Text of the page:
J.M. Coetzee is, to many, the quintessential South African writer. He was born in Cape Town in 1940. He attended college in South Africa and received a degree in mathematics in 1961, and though he spent most of the next two decades living and working abroad, he returned to take a post as professor of English literature at the University of Cape Town. He remained there until 2002, the year he moved to Australia. Almost all of his novels are set in South Africa, and it is clear he has a profound connection to the land. However, the fact remains that he repatriated himself in Australia, becoming a citizen in 2006, and seems to have a complicated relationship with South Africa.
The New York Times summarizes the main questions: “Why would a novelist who has written so powerfully about the land of his birth pack up and leave? Were his 2002 move and his taking of Australian citizenship last year a betrayal of his homeland, or a rejoinder to a country whose new government had denounced one of his most important novels as racist? Was it just another example of the “white flight” that has sent hundreds of thousands of generally affluent South Africans to other Anglophone countries since the end of apartheid? Or was it a tacit acknowledgment that Coetzee had exhausted his South African material, that the next chapter in the country’s history was the rise of the black middle class, and what did an old resistance writer, with his aloof, middle-aged white narrators, know about that?” Coetzee is an elusive figure, rarely speaking to the press and even avoiding awards ceremonies where he is being honored. He does not comment on his move—beyond oblique statements such as, “It has been a very happy move and I think the best decision I made in my life” (quoted in The Age). However, critics and journalists have long probed his motivations. There is the sense that among Coetzee’s literary colleagues and notable South African figures that Coetzee is not entirely fair or flattering to the post-apartheid black man, as the criticism swirling around Disgrace (1999) suggested. Tensions arose when the African National Congress criticized the novel, and then, when they did congratulate their “son of the soil” for winning the 2003 Nobel Prize for Literature, they were told to apologize and renounce their earlier criticism of Disgrace. These sorts of arguments over Coetzee’s novels were, and are, common.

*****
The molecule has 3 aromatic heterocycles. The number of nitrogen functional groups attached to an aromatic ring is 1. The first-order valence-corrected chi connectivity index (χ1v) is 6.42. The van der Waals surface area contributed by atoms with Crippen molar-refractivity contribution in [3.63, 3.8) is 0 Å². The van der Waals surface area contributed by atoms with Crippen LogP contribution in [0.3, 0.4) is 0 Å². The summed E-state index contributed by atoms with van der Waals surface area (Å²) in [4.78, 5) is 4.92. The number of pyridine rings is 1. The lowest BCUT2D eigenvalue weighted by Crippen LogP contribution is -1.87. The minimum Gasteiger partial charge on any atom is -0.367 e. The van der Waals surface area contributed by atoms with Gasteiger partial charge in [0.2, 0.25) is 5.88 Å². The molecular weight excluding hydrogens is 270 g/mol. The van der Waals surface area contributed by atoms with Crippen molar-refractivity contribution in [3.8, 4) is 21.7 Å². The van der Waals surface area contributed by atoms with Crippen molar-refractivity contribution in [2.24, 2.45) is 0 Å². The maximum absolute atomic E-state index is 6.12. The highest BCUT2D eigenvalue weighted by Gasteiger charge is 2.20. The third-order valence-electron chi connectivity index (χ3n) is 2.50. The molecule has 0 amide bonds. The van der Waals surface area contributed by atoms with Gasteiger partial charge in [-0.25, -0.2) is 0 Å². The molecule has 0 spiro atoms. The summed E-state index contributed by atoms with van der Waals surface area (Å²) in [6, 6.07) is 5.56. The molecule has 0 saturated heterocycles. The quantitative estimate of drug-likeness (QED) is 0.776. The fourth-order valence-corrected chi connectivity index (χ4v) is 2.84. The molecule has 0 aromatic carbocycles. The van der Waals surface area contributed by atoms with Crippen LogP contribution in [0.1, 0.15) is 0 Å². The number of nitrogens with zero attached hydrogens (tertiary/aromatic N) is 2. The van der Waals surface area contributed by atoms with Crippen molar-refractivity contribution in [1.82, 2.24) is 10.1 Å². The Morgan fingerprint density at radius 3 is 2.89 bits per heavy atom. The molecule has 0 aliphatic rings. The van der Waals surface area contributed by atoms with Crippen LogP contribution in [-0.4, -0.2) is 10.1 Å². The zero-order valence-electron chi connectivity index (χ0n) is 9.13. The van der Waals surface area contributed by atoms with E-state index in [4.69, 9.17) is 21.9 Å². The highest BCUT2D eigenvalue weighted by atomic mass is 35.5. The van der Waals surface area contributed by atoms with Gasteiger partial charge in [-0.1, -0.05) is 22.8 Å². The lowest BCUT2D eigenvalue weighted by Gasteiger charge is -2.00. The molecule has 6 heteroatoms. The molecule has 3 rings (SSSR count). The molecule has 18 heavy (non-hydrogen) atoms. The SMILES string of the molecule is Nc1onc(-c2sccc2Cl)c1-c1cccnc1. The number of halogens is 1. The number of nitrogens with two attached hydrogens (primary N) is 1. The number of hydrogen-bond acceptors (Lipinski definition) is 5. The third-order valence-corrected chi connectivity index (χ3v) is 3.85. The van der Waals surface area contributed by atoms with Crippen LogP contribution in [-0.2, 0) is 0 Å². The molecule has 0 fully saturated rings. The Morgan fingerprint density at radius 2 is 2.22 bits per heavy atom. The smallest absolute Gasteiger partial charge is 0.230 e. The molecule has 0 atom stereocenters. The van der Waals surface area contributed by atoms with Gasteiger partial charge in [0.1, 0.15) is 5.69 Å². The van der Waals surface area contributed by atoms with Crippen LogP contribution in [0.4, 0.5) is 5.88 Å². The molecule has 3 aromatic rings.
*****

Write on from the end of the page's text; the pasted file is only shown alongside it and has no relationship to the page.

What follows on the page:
Coetzee himself has, scholar Monica Popescu writes, “pointed out how wrong it was for him, a writer of the white minority, to be repeatedly invited to speak on behalf of the oppressed majority. At the time when Coetzee’s international audience was growing, his allegorical rendering of power, knowledge, and subtle forms of complicity did not fit in with what and how his compatriots associated with the antiapartheid movement were writing.” Yet, as Popescu sums up South African writer and academic Imraan Coovadia's complaints, “Coetzee’s oeuvre has been treated as a religion — the ultimate word on South Africa and suffering, even when the texts lack direct reference and relevance to the lives of his fellow citizens. His recent works are not really being reviewed but simply added to the Pantheon.”
Similarly, the Times notes that “Stephen Gray, a South African poet, said Mr. Coetzee's emigration to Australia in 2002 fueled the debate about whether he was loyal to South Africa. While some writers said that they felt South Africa needed them to work actively for change, he said, Mr. Coetzee always remained aloof. 'Most sophisticated readers think of him as a writer who writes for overseas,' he said."
Coetzee knows he should not be held up as the unimpeachable voice of South Africa in the popular imagination, but it happened anyway, and both he and his critics are not always pleased about it.